Turmeric VS Curcumin – What’s the Difference?

Turmeric and curcumin are often referred to interchangeably and are an area of common confusion. Turmeric (also referred to as Indian saffron) is an ancient spice that comes from the turmeric plant, which grows in Indonesia and India. It is a common ingredient in South Asian cuisine, especially in curry dishes. New research has shown that turmeric contains powerful antioxidant and anti-inflammatory effects. Curcuminoids, compounds extracted from the turmeric root, are important nutrients. The three main curcuminoids are curcumin, demethoxycurcumin and bisdemethoxycurcumin. Curcumin is the most important curcuminoid as it contains the greatest amount of medicinal properties. Curcumin is therefore a very special component of the entire turmeric root (which may be why it is often used interchangeably) but they are not one in the same. In fact, curcumin only comprises about 3% of the entire turmeric root! Moreover, new research shows that there is actually a lot more to turmeric than just curcumin. Keep reading to learn more!

Is it better to take turmeric or curcumin ?

You have now learned that curcumin is the most important compound in the turmeric root. You have also read that it only comprises about 3% of the entire root. Now that we have hopefully cleared up the confusion between “curcumin” and “turmeric”, allow us to explain a little more about the turmeric root- including its 250 phytochemicals, which, until now, have not received much attention.

Phytochemicals provide defense, like the white blood cells of your immune system. They help maintain good health, and they all provide their own medicinal properties; everything from hormonal balancing to fighting off colds. New research has shown that over 250 of these powerful phytochemicals are also contained in the turmeric root! Therefore, if you are only taking curcumin, you are actually missing out on these other great health benefits.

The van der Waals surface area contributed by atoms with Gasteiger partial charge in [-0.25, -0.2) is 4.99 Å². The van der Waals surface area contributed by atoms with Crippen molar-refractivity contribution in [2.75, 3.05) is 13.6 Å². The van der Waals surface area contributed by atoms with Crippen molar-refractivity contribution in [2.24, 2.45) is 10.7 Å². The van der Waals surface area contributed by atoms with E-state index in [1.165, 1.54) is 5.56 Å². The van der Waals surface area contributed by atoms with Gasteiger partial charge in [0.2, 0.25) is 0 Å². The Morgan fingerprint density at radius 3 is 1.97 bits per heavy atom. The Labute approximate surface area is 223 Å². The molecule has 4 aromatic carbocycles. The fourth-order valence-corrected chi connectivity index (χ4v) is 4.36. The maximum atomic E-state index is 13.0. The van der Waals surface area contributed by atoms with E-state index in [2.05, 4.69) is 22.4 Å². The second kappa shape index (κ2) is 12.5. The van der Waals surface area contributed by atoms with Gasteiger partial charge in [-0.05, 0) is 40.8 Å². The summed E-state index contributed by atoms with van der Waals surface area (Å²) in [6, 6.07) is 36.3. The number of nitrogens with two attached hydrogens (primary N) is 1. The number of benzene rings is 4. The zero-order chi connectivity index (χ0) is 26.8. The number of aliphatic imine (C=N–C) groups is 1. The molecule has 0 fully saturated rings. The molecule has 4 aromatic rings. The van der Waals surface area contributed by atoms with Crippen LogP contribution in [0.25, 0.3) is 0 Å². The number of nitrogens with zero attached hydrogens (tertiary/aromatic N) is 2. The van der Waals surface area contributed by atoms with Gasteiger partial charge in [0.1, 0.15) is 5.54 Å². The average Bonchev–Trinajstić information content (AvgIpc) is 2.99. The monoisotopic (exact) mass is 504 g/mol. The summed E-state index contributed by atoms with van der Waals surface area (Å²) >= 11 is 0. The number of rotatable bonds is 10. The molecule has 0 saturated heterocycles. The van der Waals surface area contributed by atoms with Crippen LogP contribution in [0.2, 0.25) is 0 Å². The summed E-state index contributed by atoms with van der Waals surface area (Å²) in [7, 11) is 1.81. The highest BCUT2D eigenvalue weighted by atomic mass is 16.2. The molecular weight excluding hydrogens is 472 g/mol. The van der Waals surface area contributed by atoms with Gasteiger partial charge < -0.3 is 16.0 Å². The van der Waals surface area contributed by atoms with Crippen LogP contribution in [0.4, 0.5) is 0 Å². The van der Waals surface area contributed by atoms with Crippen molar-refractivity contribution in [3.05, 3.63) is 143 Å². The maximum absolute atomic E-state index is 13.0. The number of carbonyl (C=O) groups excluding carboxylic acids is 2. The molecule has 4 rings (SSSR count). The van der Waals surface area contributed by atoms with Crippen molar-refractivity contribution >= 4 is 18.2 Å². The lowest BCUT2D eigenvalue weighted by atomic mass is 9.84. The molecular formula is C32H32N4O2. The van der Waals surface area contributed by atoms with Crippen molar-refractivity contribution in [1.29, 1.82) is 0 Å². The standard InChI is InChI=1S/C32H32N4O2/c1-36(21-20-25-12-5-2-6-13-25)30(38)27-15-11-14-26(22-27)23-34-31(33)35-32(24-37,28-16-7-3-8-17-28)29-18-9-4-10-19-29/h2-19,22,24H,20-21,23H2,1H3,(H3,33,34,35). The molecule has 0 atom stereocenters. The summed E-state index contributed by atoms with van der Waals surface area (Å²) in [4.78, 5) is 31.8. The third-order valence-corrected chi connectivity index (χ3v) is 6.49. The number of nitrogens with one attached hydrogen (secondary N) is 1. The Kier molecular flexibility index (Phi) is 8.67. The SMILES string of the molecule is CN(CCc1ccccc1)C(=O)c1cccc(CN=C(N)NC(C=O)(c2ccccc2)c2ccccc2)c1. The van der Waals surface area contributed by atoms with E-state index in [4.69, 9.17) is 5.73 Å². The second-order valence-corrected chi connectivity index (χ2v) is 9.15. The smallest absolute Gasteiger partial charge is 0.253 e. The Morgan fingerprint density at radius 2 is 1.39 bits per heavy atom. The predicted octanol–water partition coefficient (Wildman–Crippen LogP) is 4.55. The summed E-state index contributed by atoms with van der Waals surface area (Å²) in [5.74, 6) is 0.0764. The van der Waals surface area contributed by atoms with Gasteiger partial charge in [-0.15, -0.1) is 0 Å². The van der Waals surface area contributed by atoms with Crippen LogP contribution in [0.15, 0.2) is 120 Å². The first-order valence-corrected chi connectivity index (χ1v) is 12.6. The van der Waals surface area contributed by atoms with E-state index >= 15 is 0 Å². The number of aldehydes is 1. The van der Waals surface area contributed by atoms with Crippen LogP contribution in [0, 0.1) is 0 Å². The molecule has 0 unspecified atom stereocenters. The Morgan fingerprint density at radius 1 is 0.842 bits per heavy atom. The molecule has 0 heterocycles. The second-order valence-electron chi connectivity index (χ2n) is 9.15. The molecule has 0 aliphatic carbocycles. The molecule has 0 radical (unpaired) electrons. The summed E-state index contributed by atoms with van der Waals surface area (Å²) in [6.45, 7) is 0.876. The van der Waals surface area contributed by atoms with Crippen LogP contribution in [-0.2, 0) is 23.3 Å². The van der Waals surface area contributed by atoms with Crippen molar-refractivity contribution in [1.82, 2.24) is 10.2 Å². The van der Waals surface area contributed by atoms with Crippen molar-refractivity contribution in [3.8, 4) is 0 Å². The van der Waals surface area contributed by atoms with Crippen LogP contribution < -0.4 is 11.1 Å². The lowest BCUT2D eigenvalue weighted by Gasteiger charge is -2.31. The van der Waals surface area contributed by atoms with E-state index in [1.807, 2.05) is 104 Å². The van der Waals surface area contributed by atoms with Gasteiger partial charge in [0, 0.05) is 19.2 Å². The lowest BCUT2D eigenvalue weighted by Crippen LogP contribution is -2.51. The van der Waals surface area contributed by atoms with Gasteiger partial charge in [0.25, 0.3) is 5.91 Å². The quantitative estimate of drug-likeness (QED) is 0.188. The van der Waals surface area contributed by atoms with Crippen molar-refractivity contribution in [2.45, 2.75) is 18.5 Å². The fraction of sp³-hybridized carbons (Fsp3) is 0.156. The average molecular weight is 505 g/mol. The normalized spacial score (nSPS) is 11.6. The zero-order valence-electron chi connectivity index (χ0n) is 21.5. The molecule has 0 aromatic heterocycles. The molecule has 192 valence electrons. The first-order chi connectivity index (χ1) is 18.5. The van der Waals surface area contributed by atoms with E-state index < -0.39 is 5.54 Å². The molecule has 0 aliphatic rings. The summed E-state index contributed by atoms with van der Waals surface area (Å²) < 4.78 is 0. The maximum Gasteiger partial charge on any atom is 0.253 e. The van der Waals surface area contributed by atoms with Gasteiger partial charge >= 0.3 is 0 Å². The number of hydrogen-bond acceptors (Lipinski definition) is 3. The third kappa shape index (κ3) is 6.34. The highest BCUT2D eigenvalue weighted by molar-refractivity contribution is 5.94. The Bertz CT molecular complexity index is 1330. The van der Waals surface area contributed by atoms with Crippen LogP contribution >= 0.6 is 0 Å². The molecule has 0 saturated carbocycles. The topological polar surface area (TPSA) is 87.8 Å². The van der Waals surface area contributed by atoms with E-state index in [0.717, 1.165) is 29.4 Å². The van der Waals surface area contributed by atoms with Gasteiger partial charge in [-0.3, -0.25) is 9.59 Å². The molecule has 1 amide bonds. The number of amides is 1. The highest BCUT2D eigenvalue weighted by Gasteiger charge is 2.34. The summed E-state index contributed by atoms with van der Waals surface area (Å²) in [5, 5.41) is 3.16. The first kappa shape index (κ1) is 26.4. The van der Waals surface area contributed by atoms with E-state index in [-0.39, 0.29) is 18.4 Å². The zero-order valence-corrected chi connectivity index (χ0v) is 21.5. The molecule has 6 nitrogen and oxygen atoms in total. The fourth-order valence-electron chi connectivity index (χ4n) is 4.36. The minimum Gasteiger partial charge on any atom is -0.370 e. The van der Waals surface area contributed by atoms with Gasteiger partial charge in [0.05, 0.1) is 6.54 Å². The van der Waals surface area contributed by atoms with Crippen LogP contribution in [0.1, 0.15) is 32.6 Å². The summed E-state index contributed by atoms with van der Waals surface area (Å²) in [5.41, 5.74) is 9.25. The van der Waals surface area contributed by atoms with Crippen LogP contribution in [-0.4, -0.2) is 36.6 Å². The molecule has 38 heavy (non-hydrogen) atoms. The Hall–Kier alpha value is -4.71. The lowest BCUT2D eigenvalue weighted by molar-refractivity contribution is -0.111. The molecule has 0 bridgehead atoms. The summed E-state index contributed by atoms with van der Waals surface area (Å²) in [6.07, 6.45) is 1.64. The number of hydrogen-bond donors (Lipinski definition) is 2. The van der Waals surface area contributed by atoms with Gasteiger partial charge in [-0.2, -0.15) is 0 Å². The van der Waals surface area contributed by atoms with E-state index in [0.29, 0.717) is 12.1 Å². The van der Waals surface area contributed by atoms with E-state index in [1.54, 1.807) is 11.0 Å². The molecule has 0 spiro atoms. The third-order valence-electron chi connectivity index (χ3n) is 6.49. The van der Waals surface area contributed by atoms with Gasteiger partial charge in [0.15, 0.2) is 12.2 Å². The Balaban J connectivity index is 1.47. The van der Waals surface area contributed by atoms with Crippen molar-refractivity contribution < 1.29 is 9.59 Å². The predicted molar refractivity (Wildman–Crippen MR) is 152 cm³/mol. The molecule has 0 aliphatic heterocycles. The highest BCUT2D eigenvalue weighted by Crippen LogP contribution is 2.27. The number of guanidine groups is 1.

What are the side effects of taking turmeric and curcumin supplements?

  • In rare circumstances, very mild and non-severe side effects have been reported. Individuals have experienced upset stomachs, nausea, dizziness, diarrhea and a mild rash
  • We recommend starting with a lower dose and gradually increasing the dose if your body responds positively to the turmeric supplement.

Consult with your doctor before using if:

  • you are pregnant or breastfeeding
  • you take blood thinners or anti-platelet medication
  • you have a bile duct obstruction
  • you have gallstones
  • you have increased stomach acid or ulcers.

* It is advised to stop consumption of turmeric if you experience uncomfortable or serious side effects.

What medications should not be taken with turmeric?

Avoid turmeric and curcumin if you take blood thinners such as warfarin (Coumadin).

The benefits of Dr. D’s Ultra BioTurmeric supplement

Let’s take a step back for a second. Turmeric is notorious for being poorly absorbed by the body. As such, there have been several attempts at increasing the absorption and bioavailability of turmeric mainly through the use of additives or adjuncts, such as black pepper, in supplements. Unfortunately, they have come with various limitations.

After extensive research in conjunction with our partners in India, we have developed a way to unlock turmeric’s full medicinal potential by overcoming the obstacle of poor absorption. The key is in our technology, whereby the curcuminoids (including curcumin) PLUS over 250 phytochemicals are extracted, preserved and re-packaged inside of a natural turmeric matrix…thereby eliminating the need to use additives and adjuncts, such as black pepper (piperine)!

Our research has substantiated that the association of curcuminoids within its own natural turmeric matrix may be an excellent strategy to overcome the limitations seen in other technologies as the healthy nutrients are well protected inside a stable, easily digestible molecule.

Visit https://doctords.ca/products/dr-ds-ultra-bioturmeric for more information.

The Content in these blogs is strictly educational and not intended to be a substitute for professional medical advice, diagnosis, or treatment. Always seek the advice of your physician or other qualified healthcare provider with any questions you may have regarding a medical condition or your general health. Always thoroughly read and follow instructions on the labels of your supplements and/or medications. Note that the Content in these blogs may become outdated as newer research is published.